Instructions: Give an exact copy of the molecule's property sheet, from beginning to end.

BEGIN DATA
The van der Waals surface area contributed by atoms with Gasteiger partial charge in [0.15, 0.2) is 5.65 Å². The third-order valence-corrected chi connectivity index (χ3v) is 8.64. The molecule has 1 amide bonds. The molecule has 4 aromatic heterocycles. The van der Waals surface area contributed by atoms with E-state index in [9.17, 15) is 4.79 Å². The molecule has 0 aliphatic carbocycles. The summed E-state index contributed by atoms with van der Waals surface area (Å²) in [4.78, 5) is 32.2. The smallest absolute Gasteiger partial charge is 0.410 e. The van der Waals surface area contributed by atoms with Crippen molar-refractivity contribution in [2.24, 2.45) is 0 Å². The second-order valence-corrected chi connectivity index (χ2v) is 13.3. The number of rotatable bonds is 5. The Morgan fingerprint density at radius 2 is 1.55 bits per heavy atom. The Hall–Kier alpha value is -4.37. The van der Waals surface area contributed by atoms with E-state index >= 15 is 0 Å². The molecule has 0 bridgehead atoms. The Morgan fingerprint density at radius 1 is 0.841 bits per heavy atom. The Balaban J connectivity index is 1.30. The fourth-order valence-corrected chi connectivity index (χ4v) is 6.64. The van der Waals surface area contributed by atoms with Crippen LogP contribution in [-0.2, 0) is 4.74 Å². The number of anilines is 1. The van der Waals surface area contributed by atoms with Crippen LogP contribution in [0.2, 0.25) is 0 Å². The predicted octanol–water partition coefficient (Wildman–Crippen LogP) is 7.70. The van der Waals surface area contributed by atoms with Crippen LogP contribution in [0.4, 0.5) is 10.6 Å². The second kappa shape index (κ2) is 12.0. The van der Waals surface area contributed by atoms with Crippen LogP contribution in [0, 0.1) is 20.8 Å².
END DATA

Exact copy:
The van der Waals surface area contributed by atoms with Gasteiger partial charge in [0.15, 0.2) is 5.65 Å². The third-order valence-corrected chi connectivity index (χ3v) is 8.64. The molecule has 1 amide bonds. The molecule has 4 aromatic heterocycles. The van der Waals surface area contributed by atoms with E-state index in [9.17, 15) is 4.79 Å². The molecule has 0 aliphatic carbocycles. The summed E-state index contributed by atoms with van der Waals surface area (Å²) in [4.78, 5) is 32.2. The smallest absolute Gasteiger partial charge is 0.410 e. The van der Waals surface area contributed by atoms with Crippen molar-refractivity contribution in [2.24, 2.45) is 0 Å². The second-order valence-corrected chi connectivity index (χ2v) is 13.3. The number of rotatable bonds is 5. The Morgan fingerprint density at radius 2 is 1.55 bits per heavy atom. The Hall–Kier alpha value is -4.37. The van der Waals surface area contributed by atoms with E-state index >= 15 is 0 Å². The molecule has 0 bridgehead atoms. The Morgan fingerprint density at radius 1 is 0.841 bits per heavy atom. The Balaban J connectivity index is 1.30. The fourth-order valence-corrected chi connectivity index (χ4v) is 6.64. The van der Waals surface area contributed by atoms with Crippen LogP contribution in [-0.2, 0) is 4.74 Å². The number of anilines is 1. The van der Waals surface area contributed by atoms with Crippen LogP contribution in [0.2, 0.25) is 0 Å². The predicted octanol–water partition coefficient (Wildman–Crippen LogP) is 7.70. The van der Waals surface area contributed by atoms with Crippen LogP contribution in [0.4, 0.5) is 10.6 Å². The second kappa shape index (κ2) is 12.0. The van der Waals surface area contributed by atoms with Crippen LogP contribution in [0, 0.1) is 20.8 Å².